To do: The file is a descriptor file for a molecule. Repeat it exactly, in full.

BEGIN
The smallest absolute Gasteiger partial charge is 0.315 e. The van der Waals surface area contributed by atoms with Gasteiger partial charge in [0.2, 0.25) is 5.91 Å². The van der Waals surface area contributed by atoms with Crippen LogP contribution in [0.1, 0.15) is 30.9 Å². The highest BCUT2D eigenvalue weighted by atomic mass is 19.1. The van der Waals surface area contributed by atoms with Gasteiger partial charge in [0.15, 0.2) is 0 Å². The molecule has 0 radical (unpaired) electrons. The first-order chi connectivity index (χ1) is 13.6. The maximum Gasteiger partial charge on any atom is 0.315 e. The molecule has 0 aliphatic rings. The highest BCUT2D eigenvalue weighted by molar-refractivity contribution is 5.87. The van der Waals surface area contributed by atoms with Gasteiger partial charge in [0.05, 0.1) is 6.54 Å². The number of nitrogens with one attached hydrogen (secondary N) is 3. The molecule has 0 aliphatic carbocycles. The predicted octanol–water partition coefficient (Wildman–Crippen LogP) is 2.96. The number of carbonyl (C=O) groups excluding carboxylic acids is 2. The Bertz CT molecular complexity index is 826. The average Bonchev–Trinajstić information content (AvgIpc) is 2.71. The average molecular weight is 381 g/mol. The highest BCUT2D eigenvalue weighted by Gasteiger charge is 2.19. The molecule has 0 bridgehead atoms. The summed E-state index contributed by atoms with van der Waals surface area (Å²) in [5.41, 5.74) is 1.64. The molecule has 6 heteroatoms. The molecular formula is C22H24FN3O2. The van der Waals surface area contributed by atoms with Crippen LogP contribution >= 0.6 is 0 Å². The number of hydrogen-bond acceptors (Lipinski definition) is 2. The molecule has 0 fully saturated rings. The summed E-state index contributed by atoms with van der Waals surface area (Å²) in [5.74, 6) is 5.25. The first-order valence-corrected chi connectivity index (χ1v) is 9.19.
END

The smallest absolute Gasteiger partial charge is 0.315 e. The van der Waals surface area contributed by atoms with Gasteiger partial charge in [0.2, 0.25) is 5.91 Å². The van der Waals surface area contributed by atoms with Crippen LogP contribution in [0.1, 0.15) is 30.9 Å². The highest BCUT2D eigenvalue weighted by atomic mass is 19.1. The van der Waals surface area contributed by atoms with Gasteiger partial charge in [0.15, 0.2) is 0 Å². The molecule has 0 radical (unpaired) electrons. The first-order chi connectivity index (χ1) is 13.6. The maximum Gasteiger partial charge on any atom is 0.315 e. The molecule has 0 aliphatic rings. The highest BCUT2D eigenvalue weighted by molar-refractivity contribution is 5.87. The van der Waals surface area contributed by atoms with Gasteiger partial charge in [0.05, 0.1) is 6.54 Å². The number of nitrogens with one attached hydrogen (secondary N) is 3. The molecule has 0 aliphatic carbocycles. The predicted octanol–water partition coefficient (Wildman–Crippen LogP) is 2.96. The number of carbonyl (C=O) groups excluding carboxylic acids is 2. The Bertz CT molecular complexity index is 826. The average Bonchev–Trinajstić information content (AvgIpc) is 2.71. The average molecular weight is 381 g/mol. The highest BCUT2D eigenvalue weighted by Gasteiger charge is 2.19. The molecule has 0 bridgehead atoms. The summed E-state index contributed by atoms with van der Waals surface area (Å²) in [5.41, 5.74) is 1.64. The molecule has 6 heteroatoms. The molecular formula is C22H24FN3O2. The van der Waals surface area contributed by atoms with Crippen LogP contribution >= 0.6 is 0 Å². The number of hydrogen-bond acceptors (Lipinski definition) is 2. The molecule has 0 fully saturated rings. The summed E-state index contributed by atoms with van der Waals surface area (Å²) in [5.74, 6) is 5.25. The first-order valence-corrected chi connectivity index (χ1v) is 9.19.